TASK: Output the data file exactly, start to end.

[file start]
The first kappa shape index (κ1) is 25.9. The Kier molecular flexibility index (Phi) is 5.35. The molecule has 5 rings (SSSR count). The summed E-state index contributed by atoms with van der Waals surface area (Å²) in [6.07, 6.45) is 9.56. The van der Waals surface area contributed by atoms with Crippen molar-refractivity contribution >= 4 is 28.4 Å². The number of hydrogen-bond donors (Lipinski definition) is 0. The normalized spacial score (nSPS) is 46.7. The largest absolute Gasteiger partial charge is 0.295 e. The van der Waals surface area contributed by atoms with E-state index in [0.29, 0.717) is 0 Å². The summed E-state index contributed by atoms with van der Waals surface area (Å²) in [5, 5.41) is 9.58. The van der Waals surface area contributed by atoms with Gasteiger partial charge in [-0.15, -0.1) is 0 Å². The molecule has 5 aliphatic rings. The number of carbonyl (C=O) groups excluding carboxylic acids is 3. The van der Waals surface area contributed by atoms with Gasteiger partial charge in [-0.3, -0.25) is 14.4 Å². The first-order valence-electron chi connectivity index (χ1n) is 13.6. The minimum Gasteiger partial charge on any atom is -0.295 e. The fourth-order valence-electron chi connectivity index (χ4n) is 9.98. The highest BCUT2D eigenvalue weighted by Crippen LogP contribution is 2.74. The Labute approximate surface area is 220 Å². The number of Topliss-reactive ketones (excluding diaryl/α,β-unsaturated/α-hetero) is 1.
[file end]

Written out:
The first kappa shape index (κ1) is 25.9. The Kier molecular flexibility index (Phi) is 5.35. The molecule has 5 rings (SSSR count). The summed E-state index contributed by atoms with van der Waals surface area (Å²) in [6.07, 6.45) is 9.56. The van der Waals surface area contributed by atoms with Crippen molar-refractivity contribution >= 4 is 28.4 Å². The number of hydrogen-bond donors (Lipinski definition) is 0. The normalized spacial score (nSPS) is 46.7. The largest absolute Gasteiger partial charge is 0.295 e. The van der Waals surface area contributed by atoms with E-state index in [0.29, 0.717) is 0 Å². The summed E-state index contributed by atoms with van der Waals surface area (Å²) in [5, 5.41) is 9.58. The van der Waals surface area contributed by atoms with Gasteiger partial charge in [-0.15, -0.1) is 0 Å². The molecule has 5 aliphatic rings. The number of carbonyl (C=O) groups excluding carboxylic acids is 3. The van der Waals surface area contributed by atoms with Gasteiger partial charge in [-0.3, -0.25) is 14.4 Å². The first-order valence-electron chi connectivity index (χ1n) is 13.6. The minimum Gasteiger partial charge on any atom is -0.295 e. The fourth-order valence-electron chi connectivity index (χ4n) is 9.98. The highest BCUT2D eigenvalue weighted by Crippen LogP contribution is 2.74. The Labute approximate surface area is 220 Å². The number of Topliss-reactive ketones (excluding diaryl/α,β-unsaturated/α-hetero) is 1.